Particle accelerator, research tools used to accelerate electrically charged subatomic particles to high velocities. Physicists can focus the resulting particle beams to interact with othr particles or to break up atomic nuclei, in order to learn more about the fundamental nature of matter. Accelerators use electromagnetic fields to accelerate the particles in a straight line or in a circular or spiral path. The devices are rated according to the kinetic energy they impart, which is measured in electron volts (eV).
The first accelerator, designed by John Douglas Cockcroft and Ernest Thomas Walton in l932, accelerated protons to energies of 700 keV.
The first linear accelerator, or linac, was built in l928 by R. Wideröe. The largest linear accelerator still in operation, 2 mi long (3.2-km), at Stanford University, can accelerate electrons to energies of 20 GeV.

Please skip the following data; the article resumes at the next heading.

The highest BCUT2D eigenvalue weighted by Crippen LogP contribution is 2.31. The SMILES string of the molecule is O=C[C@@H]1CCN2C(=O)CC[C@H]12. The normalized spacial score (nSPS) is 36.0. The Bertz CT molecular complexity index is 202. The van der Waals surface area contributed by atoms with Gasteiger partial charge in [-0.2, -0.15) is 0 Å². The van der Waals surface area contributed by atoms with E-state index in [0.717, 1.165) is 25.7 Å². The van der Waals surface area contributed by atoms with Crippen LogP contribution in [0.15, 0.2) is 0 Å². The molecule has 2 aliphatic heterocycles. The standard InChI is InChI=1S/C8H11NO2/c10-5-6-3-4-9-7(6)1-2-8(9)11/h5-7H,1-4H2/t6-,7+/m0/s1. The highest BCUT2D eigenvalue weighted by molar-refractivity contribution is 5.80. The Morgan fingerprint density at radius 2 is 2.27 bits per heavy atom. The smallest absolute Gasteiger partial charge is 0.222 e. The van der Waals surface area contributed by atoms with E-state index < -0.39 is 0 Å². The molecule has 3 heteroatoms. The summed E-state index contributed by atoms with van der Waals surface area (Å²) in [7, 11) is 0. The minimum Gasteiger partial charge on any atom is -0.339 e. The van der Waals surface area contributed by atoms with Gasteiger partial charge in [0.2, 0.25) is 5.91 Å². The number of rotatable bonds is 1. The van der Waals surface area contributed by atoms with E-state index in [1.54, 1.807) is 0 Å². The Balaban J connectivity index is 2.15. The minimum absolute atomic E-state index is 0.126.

The first circular accelerator, the cyclotron, was built by E.O. Lawrence in l931. The particles were accelerated twice in each revolution, spiraling outward and eventually shot out toward a target; however the relativistic gain in mass tended to throw them out of phase with the acceleration pulses. The solution was the synchrocyclotron, or frequency modulated cyclotron, which varies the acceleration frequencies to keep them in phase with the particles. The largest synchrocyclotron today achieves energies of more than 700 MeV. As still higher energies continued to be sought, the synchrotron was developed, guiding the particles around a ring of magnets through a thin evacuated tube. The largest now operating, at the Fermi National Accelerator Laboratory in Batavia, III., achieves energies in excess of 500 GeV.
The latest accelerators are colliding-beam machines, in which positive and negative particles circle in opposite directions. The resulting head-on collisions yield much higher effective energies than collisions with stationary targets.